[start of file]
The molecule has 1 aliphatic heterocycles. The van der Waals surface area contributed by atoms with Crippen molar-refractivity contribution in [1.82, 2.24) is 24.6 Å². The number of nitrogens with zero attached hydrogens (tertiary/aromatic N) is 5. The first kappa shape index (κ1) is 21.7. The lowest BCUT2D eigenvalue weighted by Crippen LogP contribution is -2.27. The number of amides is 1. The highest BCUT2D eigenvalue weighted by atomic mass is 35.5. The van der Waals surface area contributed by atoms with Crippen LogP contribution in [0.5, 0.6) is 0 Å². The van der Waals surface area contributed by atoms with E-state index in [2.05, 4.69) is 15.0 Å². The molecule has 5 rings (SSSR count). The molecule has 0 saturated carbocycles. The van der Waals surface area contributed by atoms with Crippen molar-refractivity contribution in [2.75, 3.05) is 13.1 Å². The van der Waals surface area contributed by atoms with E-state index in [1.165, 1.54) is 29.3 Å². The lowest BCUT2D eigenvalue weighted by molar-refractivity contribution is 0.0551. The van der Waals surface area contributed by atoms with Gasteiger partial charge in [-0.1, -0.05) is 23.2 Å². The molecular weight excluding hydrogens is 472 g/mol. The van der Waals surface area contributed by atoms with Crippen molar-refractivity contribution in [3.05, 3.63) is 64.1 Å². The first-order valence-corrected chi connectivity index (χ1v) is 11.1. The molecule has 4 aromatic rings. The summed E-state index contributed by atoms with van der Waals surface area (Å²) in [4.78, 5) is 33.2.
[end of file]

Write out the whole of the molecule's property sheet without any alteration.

The molecule has 1 aliphatic heterocycles. The van der Waals surface area contributed by atoms with Crippen molar-refractivity contribution in [1.82, 2.24) is 24.6 Å². The number of nitrogens with zero attached hydrogens (tertiary/aromatic N) is 5. The first kappa shape index (κ1) is 21.7. The lowest BCUT2D eigenvalue weighted by Crippen LogP contribution is -2.27. The number of amides is 1. The highest BCUT2D eigenvalue weighted by atomic mass is 35.5. The van der Waals surface area contributed by atoms with Crippen LogP contribution in [0.5, 0.6) is 0 Å². The van der Waals surface area contributed by atoms with E-state index in [2.05, 4.69) is 15.0 Å². The molecule has 5 rings (SSSR count). The molecule has 0 saturated carbocycles. The van der Waals surface area contributed by atoms with Crippen molar-refractivity contribution in [2.75, 3.05) is 13.1 Å². The van der Waals surface area contributed by atoms with E-state index in [1.165, 1.54) is 29.3 Å². The lowest BCUT2D eigenvalue weighted by molar-refractivity contribution is 0.0551. The van der Waals surface area contributed by atoms with Gasteiger partial charge in [-0.1, -0.05) is 23.2 Å². The molecular weight excluding hydrogens is 472 g/mol. The van der Waals surface area contributed by atoms with Crippen molar-refractivity contribution in [3.05, 3.63) is 64.1 Å². The first-order valence-corrected chi connectivity index (χ1v) is 11.1. The molecule has 4 aromatic rings. The summed E-state index contributed by atoms with van der Waals surface area (Å²) in [4.78, 5) is 33.2.